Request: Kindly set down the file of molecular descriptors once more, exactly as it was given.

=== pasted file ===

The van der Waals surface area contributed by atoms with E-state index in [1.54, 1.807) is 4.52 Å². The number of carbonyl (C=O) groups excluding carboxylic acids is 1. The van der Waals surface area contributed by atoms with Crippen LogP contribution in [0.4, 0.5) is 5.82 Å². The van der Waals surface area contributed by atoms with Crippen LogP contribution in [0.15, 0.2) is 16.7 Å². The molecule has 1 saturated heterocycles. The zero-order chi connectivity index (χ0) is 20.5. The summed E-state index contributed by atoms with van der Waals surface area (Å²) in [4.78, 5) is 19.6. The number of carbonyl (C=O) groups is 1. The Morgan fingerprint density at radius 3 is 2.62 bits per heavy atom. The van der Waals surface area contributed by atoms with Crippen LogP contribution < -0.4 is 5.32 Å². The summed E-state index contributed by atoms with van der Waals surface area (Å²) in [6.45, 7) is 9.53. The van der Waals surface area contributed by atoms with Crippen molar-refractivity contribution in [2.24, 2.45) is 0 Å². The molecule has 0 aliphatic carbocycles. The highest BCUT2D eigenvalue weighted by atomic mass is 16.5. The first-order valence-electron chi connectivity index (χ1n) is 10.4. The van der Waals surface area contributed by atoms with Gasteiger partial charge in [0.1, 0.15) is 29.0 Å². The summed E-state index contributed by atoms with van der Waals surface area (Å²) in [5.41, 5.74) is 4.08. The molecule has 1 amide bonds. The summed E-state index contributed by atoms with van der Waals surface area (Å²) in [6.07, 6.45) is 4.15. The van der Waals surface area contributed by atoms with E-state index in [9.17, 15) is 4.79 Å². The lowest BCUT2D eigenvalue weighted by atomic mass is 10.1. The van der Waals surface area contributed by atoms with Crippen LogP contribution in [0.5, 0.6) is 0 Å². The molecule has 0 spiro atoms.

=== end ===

The van der Waals surface area contributed by atoms with E-state index in [1.54, 1.807) is 4.52 Å². The number of carbonyl (C=O) groups excluding carboxylic acids is 1. The van der Waals surface area contributed by atoms with Crippen LogP contribution in [0.4, 0.5) is 5.82 Å². The van der Waals surface area contributed by atoms with Crippen LogP contribution in [0.15, 0.2) is 16.7 Å². The molecule has 1 saturated heterocycles. The zero-order chi connectivity index (χ0) is 20.5. The summed E-state index contributed by atoms with van der Waals surface area (Å²) in [4.78, 5) is 19.6. The number of carbonyl (C=O) groups is 1. The Morgan fingerprint density at radius 3 is 2.62 bits per heavy atom. The van der Waals surface area contributed by atoms with Crippen LogP contribution < -0.4 is 5.32 Å². The summed E-state index contributed by atoms with van der Waals surface area (Å²) in [6.45, 7) is 9.53. The van der Waals surface area contributed by atoms with Crippen molar-refractivity contribution in [2.24, 2.45) is 0 Å². The molecule has 0 aliphatic carbocycles. The highest BCUT2D eigenvalue weighted by atomic mass is 16.5. The first-order valence-electron chi connectivity index (χ1n) is 10.4. The van der Waals surface area contributed by atoms with Gasteiger partial charge in [0.1, 0.15) is 29.0 Å². The summed E-state index contributed by atoms with van der Waals surface area (Å²) in [5.41, 5.74) is 4.08. The molecule has 1 amide bonds. The summed E-state index contributed by atoms with van der Waals surface area (Å²) in [6.07, 6.45) is 4.15. The van der Waals surface area contributed by atoms with E-state index in [9.17, 15) is 4.79 Å². The lowest BCUT2D eigenvalue weighted by atomic mass is 10.1. The van der Waals surface area contributed by atoms with Crippen LogP contribution in [0.5, 0.6) is 0 Å². The molecule has 0 spiro atoms.